Google admits Android wasn’t designed to be safe

Android malware (Juniper Networks)

In the wake of numerous reports that all point to the same conclusion – that malware infestation is running amok on Android – the Internet giant made an unusually open statement through the mouth of its Android lead, Sundar Pichai, who finally admitted that Android wasn’t built for security.

“If I had a company dedicated to malware, I would also be targetting Android”, Pichai allegedly said to a stunned audience at Mobile World Congress in Barcelona, Spain. When your own platform lead starts making such frank statements about Android security, it’s high time you considered taking these security reports at face value…

Here’s a machine-translated quote from the original in French, via FrAndroid:

We cannot guarantee that Android is designed to be safe as the platform was designed to give more freedom.

When people talk about 90 percet of malware on Android, they must of course take into account the fact that it’s the most used operating system in the world.

If I had a company dedicated to malware, I would also be targetting Android.

Actually, Android accounts for an unbelievable 98 percent of all new mobile threat detections, Kaspersky Lab said yesterday.

As Daring Fireball‘s John Gruber noted, Google has indeed become the new Microsoft.

The old Windows line of defense: Android is so popular of course it has all the malware. For some reason, though, that’s the only sort of software where Android leads iOS in third-party developer support.

For the sake of completeness, Google Chairman was ridiculed last October during a question-and-answer session at the Gartner Symposium over his stubborn insistence that Android is more secure than the iPhone.

Android’s susceptibility to malware is often ridiculed by the Apple camp and even Apple’s own executives aren’t immune to this. For example, Apple’s own marketing head, Phil Schiller, last March tweeted out a link pointing to a mobile security report criticizing Android’s lack of security.

While Android’s popularity does make it an attractive target for malware creators, there’s no denying the fact that, at its core, Android is less secure than iOS or Windows Phone for that matter. If it were the other way round, Android – not iOS – would dominate in large scale enterprise deployments.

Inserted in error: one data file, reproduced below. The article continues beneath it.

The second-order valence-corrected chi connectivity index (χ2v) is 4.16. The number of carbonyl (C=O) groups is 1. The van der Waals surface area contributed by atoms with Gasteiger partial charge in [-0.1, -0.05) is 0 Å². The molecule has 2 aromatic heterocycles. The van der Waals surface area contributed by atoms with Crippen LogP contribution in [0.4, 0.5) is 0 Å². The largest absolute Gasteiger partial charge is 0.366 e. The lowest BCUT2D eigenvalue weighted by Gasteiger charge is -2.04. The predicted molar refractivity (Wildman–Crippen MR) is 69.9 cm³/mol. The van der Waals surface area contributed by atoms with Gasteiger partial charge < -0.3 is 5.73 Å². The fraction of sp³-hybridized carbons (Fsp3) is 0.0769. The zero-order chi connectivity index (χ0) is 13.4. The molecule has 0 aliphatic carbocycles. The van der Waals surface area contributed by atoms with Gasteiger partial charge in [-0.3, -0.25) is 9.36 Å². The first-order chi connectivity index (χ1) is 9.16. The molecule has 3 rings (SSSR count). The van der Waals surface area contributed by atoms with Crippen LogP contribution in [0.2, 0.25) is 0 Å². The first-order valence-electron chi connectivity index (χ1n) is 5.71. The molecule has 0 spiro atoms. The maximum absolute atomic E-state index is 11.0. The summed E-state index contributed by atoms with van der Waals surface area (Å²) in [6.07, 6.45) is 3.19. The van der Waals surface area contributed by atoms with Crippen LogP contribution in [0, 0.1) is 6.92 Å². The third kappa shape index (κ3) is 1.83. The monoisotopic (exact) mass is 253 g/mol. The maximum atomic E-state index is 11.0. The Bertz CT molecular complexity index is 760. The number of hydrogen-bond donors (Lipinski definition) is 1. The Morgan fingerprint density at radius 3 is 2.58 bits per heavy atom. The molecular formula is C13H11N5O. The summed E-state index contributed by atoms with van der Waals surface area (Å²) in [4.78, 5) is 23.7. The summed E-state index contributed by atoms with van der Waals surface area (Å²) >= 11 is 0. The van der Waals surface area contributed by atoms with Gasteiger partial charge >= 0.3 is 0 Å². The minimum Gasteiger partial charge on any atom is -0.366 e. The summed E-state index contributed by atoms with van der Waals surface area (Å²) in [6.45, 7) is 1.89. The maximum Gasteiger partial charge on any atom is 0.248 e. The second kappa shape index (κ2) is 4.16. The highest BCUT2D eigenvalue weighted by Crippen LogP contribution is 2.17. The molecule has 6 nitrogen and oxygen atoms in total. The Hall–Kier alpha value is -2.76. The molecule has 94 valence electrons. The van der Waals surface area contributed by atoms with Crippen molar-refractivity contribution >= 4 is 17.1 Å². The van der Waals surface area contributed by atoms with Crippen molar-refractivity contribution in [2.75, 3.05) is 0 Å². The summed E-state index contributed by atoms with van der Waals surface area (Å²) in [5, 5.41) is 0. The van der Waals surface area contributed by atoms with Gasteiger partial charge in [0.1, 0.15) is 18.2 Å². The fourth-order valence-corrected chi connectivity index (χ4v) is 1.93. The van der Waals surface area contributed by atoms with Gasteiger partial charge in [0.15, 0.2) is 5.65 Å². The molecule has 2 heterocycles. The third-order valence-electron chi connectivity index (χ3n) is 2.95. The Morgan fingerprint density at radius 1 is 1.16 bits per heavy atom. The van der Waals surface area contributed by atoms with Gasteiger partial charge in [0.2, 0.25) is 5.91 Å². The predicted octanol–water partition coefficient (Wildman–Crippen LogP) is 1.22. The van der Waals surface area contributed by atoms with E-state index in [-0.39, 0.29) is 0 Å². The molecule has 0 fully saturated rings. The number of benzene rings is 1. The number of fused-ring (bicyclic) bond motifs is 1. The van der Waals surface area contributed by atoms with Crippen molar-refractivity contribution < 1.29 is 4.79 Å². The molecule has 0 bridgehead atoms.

Android robot (image 001)

Part of it is purely technical.

Because most Android devices ship with a combination of open source and proprietary software, complexity increases which in turn introduces numerous attack vectors.

Another facet to this debate is Google’s proclaimed openness: the company doesn’t screen app submissions so malware disguised as innocent-looking apps easily sneaks its way into Google’s Play store.

To its credit, Google removes malware as soon as it’s been discovered and written about, though the damage by then will have already been done. This is in stark contrast to Apple, which curates the App Store content to ensure that only high-quality, malware-free apps make it into the store.

Which isn’t saying Apple’s devices are immune to security vulnerabilities.


They are not.

A nasty SSL bug discovered last week made all iOS devices and Macs vulnerable to man-in-the-middle attacks. A few days later, Apple issued a crytical security patch via OS X Mavericks 10.9.2, iOS 7.0.6/6.1.6 and Apple TV 6.0.2 software updates.

Responding to the security scare, 13.3 percent of active iOS devices in the wild were spotted running iOS 7.0.6 just 48 hours after its release, ad network Chitika noted. Two days later, the adoption figure has risen to 26 percent of total iOS-based North American web traffic, a cool thirteen percentage point increase.

Another example: a new iOS security flaw makes it possible for attackers to covertly log every touch a user makes, including keyboard and Touch ID presses.

Apple yesterday added new features to its suite of enterprise deployment tools, making it easier to manage fleets of devices remotely, deliver configuration profiles wirelessly and more. The company has also issued a refreshed version of the iOS Security white paper [PDF download] which offers new details on how iOS 7 and hardware features such as Touch ID, A7 and Secure Enclave boost iOS security.